How to Write a First Draft in 30 Days

We writers seem to be in a rush to cross the finish line. Perhaps it’s because we’re afraid someone else will have our idea and write it first – better. That’s a legitimate fear. However, fear isn’t the only component that detracts a writer from completing their first draft. More than talent, completing a novel takes discipline, and this means: making writing a priority that co-exists harmoniously alongside many of life’s other priorities.

Years ago, an author that I worked for held 90-day workshops. And at the time, I thought it was brilliant to give yourself a deadline. 3 months sounded…well…attainable. But within those 90 days, I realized that there was too much time to procrastinate and doubt yourself. To shelf the project and never look back.

Time, I realized, was merely a facet of my writing success and not success itself

It wasn’t until 2015 that I completed NaNoWriMo’s 30-day writing challenge and my first draft to my first novel. While the deadline was reasonable, there was so much more to completing that first draft other than time. Time, I realized, was merely a facet of my writing success and not success itself. These challenges may, on the surface, be about time, but in reality, they are about the ability to harness focus in a fast-paced society.

Mantra: Time does not work against you, nor does time work for you. Time, however, can be managed if you are willing to manage your personal time.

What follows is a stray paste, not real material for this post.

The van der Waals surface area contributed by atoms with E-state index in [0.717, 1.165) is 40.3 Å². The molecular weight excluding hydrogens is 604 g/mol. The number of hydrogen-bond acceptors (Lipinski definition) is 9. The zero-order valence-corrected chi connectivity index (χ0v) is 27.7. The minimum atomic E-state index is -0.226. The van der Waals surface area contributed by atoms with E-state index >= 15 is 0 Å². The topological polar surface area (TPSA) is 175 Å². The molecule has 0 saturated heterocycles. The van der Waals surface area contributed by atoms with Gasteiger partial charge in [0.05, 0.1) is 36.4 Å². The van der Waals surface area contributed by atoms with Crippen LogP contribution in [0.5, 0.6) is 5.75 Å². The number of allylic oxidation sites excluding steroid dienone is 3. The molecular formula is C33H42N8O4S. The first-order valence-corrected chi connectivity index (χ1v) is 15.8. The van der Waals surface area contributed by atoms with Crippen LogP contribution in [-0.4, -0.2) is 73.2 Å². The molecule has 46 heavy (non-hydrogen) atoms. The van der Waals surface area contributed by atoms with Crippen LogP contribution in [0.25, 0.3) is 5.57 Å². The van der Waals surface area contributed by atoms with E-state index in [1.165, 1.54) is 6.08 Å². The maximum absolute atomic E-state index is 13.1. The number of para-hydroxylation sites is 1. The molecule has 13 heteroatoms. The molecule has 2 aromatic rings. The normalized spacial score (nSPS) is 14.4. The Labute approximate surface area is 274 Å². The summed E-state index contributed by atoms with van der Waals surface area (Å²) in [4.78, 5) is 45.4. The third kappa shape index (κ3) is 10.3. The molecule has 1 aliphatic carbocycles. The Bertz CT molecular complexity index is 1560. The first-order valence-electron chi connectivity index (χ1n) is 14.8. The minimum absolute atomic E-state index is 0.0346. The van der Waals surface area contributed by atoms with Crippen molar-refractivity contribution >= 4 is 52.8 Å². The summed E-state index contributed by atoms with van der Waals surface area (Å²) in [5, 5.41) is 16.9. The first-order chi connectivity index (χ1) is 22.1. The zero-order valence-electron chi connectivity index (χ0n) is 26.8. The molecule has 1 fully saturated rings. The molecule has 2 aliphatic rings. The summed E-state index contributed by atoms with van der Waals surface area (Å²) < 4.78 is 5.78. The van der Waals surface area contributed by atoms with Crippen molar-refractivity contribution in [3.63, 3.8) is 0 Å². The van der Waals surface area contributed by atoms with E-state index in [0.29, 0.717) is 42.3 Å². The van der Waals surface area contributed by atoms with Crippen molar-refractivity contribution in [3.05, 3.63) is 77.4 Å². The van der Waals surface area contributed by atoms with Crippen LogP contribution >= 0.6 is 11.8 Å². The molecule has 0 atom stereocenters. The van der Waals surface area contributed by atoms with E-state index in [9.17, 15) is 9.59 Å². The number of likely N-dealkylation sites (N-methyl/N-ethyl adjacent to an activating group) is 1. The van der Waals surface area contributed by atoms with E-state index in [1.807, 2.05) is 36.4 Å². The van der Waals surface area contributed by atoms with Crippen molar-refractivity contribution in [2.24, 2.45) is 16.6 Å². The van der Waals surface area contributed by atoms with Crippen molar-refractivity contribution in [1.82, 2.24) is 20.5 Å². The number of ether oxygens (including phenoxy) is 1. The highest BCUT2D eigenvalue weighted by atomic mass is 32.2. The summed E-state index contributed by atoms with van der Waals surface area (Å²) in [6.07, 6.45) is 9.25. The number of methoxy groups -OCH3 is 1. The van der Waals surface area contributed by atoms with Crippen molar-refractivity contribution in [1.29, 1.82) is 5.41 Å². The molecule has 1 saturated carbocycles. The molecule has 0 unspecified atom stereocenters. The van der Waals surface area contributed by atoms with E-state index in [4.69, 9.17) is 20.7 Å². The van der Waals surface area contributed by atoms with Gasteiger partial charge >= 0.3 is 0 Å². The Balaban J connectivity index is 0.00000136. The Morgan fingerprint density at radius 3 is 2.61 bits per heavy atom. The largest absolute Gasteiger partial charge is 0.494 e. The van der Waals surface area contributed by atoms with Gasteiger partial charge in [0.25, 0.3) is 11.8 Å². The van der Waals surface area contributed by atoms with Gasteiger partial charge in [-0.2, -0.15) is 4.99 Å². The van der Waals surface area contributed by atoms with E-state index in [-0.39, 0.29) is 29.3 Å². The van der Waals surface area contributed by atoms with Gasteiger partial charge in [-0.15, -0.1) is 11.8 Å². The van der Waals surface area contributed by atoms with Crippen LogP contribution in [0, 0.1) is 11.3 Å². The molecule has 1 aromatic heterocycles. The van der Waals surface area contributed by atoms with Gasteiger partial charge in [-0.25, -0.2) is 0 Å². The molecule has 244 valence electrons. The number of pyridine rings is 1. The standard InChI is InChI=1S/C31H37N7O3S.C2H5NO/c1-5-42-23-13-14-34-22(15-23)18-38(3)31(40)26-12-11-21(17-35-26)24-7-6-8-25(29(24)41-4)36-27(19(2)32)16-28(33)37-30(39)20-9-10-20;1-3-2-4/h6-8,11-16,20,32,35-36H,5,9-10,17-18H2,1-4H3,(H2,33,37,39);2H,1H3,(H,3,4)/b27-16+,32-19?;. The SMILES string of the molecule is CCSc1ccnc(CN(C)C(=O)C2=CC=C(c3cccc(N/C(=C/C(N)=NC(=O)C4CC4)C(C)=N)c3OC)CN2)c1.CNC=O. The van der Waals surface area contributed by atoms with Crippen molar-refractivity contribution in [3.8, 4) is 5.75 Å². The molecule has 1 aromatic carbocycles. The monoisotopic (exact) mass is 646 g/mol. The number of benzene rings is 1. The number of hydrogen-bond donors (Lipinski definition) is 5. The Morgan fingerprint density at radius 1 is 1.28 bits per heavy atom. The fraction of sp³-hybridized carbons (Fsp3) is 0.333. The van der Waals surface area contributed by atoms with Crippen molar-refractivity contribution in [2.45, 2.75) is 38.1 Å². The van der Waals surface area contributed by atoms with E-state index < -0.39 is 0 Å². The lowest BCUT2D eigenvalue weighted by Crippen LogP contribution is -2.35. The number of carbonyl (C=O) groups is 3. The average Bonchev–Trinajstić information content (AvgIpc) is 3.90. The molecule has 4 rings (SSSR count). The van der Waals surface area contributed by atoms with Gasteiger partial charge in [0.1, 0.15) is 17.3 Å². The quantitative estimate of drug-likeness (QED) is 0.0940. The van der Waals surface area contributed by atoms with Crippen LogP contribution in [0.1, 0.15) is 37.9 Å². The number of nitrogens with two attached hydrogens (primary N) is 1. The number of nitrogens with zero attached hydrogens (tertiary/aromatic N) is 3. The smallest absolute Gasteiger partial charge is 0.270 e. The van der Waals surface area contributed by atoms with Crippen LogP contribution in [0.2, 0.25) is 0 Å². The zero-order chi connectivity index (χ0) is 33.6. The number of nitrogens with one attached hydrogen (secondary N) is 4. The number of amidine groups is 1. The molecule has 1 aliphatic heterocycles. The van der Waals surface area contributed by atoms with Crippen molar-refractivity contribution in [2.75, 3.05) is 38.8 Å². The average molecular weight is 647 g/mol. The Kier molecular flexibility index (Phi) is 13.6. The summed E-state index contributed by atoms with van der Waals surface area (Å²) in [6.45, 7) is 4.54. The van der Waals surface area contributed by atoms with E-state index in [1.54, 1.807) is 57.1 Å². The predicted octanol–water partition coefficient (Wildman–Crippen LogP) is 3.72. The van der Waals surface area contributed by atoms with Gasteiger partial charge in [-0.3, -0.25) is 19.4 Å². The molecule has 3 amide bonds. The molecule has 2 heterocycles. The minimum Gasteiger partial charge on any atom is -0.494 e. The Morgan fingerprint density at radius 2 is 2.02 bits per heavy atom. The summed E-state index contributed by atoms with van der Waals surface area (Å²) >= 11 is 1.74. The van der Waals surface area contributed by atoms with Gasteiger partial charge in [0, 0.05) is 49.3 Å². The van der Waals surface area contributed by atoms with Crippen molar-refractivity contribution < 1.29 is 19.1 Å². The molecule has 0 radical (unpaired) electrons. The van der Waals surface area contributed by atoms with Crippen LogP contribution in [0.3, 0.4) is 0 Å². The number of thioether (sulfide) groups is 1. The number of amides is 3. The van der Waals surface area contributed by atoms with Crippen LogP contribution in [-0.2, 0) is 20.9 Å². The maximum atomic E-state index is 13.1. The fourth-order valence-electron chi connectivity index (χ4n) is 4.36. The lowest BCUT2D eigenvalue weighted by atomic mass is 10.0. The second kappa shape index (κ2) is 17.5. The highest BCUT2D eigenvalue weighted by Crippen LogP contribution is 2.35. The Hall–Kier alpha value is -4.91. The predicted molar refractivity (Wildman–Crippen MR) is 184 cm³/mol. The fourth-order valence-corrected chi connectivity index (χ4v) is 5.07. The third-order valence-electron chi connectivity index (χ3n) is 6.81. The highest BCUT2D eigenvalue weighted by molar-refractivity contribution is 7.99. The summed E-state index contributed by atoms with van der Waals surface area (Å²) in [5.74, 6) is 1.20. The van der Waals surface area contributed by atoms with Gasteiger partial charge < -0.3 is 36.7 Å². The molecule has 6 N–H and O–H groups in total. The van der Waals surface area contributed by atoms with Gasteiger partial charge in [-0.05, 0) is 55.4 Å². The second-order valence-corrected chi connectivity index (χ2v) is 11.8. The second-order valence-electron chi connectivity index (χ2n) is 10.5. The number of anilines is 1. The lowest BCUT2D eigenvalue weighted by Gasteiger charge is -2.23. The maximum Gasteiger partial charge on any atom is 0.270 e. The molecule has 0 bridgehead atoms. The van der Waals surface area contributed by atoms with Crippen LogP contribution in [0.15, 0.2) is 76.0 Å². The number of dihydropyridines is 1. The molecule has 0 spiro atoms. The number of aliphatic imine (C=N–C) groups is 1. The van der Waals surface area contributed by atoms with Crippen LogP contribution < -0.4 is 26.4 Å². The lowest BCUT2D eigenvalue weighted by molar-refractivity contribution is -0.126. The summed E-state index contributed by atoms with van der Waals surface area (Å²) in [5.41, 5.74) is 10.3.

Before Writing Preparations

As a college professor, part of my job is preparing students for timed-writing. A timed novel is no different when you think about it. The only real difference is: students only have 1 hour and 20 minutes to complete an essay, and depending on your goal, that’s how much time you have to complete your novel. However, the preparation for both of these projects is the same.

Outline Characters, Plot and Conflict

Having a detailed outline means having more time to write the actual narrative. It also gives you the creative freedom to write in a non-linear fashion. Writing can get boring, but as long as we know what events happen within the timeline, we can cater to our boredom by writing the scenes we want to first.

But outlining your work, is not a weakness.

Part of the misconception with outlining is that it’s “for suckers.” Writers, student-writers and professional ones, think having an outline stipples creativity. This “stippling” is then considered a weakness. But outlining your work, is not a weakness.

Our preconception of the greats is: they didn’t write outlines. They wrote and made great novels in a short period of time, and are now considered classic writers. We want to be those people, and therefore, we need to mimic their writing process.